5 Guitar Stand Out of PVC




Introduction: 5 Guitar Stand Out of PVC

This guitar stand is based on a number of other stands found on this site. Additions I have made include two back support beams, and extra guitar slot and other minor modifications. Each slot is wide enough for an acoustic and low enough for electrics to rest comfortably.

Total Cost < $20 so cheap and good-looking. I might decide to spray paint it black...

Apologize for some darker pictures...

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Step 1: Materials

A. All the cuts of PVC pipe were cut from 3 10' lengths
  1. 2 32" cuts
  2. 2 20.5" cuts
  3. 2 20" cuts
  4. 2 12" cuts
  5. 4 9" cuts
  6. 5 6" cuts
  7. 2 5.5" cuts
  8. 6 5" cuts
  9. 2 3.5" cuts
  10. 4 2" cuts
B. 18 "T" connectors

C. 6 caps

D. 2 3 way connectors? not sure what the formal name for these is...

E. Pips insulation (9 feet was more than enough)

Step 2: Build the Base

The base of the stand is basically a rectangle with a few supports build in to keep is stable with multiple guitars.

The two 32" pipes are for the guitar bodies to rest on and are therefore covered in foam. The elbow connectors on the ends are added stability. For these pieces as well as any others that get foam, connect them without foam and then just measure the foam out based on how much pipe is sticking out of the connector so as not to worry about exact measurements.

The general idea is that the two "T" connectors on the back support will add to the stability of the top, which is my major improvement over the other stands on the site. I tried building one without the supports but it was too flimsy for my taste. The back measurements are, from left to right, 9", 12", and 9", with "T" connectors in between.

With regard to lengths and where to place them, running from top to bottom the measurements of each cut is as follows: 2", 4", 4", 6", and 2". The same is true for the right side. It is clear from the picture which connectors go where. The connectors between the two 4" pieces on each side should face up because that is where the stand will go.

Step 3: Build the Stand

For the stand, on the left and right sides, connect, from top to bottom, a 5.5" cut to a 20" cut with a "T" connector.

The middle section of pipe will connect to the back of the base so assemble it identically. 9" followed by 12" followed by 9" connected by "T" connectors.

For the top, I wanted to have enough space between guitars so large acoustics did not bang into each other and so taking guitars to and from the stand was relatively easy. With the measurements I had already made on the bottom, I had to cut the first section 6", the second, 5", then 6", then 5", then 6", for a little symmetry. As usual, everything is connected with "T" connectors. For this top section everything should have foam as shown in the image. I apologize for missing a full picture of the stand not yet put together. I must have deleted it by accident after finishing it.

Step 4: Connect the Two

This is a really easy step: just insert the stand into the base as shown below.

Finally, insert the 20.5" cuts so they form a back support as shown below.

Step 5: Load Up Some Axes!

Five guitars max, just extend the width of the stand proportionally if you want more, it should still be stable. If needed, add a third diagonal support on the back. Again paint it black for some bad ass factor.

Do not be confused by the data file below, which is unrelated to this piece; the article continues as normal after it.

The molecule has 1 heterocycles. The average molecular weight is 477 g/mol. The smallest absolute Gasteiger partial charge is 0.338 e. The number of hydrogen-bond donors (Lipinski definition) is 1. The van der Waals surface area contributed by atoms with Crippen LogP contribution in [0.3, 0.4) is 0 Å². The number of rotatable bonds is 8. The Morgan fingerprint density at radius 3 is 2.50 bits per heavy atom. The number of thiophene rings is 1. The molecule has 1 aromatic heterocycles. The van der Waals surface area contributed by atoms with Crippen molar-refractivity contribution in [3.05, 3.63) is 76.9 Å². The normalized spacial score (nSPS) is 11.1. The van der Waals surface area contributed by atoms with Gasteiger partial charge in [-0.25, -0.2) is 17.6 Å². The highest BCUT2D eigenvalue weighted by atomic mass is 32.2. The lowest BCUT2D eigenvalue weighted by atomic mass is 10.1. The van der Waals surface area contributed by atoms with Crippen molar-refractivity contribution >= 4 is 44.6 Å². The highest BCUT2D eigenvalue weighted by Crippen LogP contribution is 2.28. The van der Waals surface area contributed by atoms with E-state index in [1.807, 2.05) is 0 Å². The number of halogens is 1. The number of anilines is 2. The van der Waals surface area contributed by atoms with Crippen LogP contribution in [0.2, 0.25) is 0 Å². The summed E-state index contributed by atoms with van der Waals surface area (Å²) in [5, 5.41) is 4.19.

1 Person Made This Project!


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6 Discussions


4 years ago on Introduction

I made it, but for only 3, it worked fine but couldn't find the 3 way pvc ones, instead i bought some more T and elbows and i was kind of the same. I also painted it and it looks amazing! thank you very much you were very helpful but i recognize that without my boyfriend's help it would have been a disaster, i didn't read the instructions tbh. I'll try to upload some pics later


9 years ago on Introduction

OK! First off, a couple of the parts you used in the final product wern't listed in "materials list". Secondly, I went to Lowes and Home Depot and couldn't find anything close the the mysterious 3 directional piece that holds the two end neck rests! Also (just as a heads up if you ever post anymore DIY stuff) YOUR INSTRUCTIONS ARE RIDICULOUSLY HARD TO UNDERSTAND!!! Maybe they sounded right to you when you were typing them but they really don't make a whole lot of sense when your reading them and trying to put something together!
Also, for the base, you said in your instructions to use 4" pieces on both sides.......WHAT 4" PIECES!!!! Read your Materials List! THEIR NOT THERE!!!!
I'm really sorry but for future reference please proof read your posts before posting them, and be a little bit more detail oriented when giving instructions! :)


Reply 9 years ago on Introduction

Yes by al means if youd rather your stand stay together once you put 5 guitars on it haha. Primer first then cement it up.


9 years ago on Introduction

Nice work man! Love it! Any thoughts on making one of these out of metal pipe? It seems to me that PVC could be a bit flimsy for the needs of many gigging musicians. I'm thinking your design could easily be modified to use metal piping though. Looks like a lot of fun, so I might have to give it a try. Come to think of it, a metal version of this would probably benefit from being collapsible in some way... but I digress. This is just a really awesome, simple design. Thanks for sharing!


Reply 9 years ago on Introduction

Metal would make it more stable but heavier as well, so if you wanted it to be collapsible, and therefore portable, I would rather have it made out of a lighter pvc pipe than metal. However, if you're interested in keeping it stationary, metal is definitely a more stable material, though it is not unstable with pvc. Thanks for the input!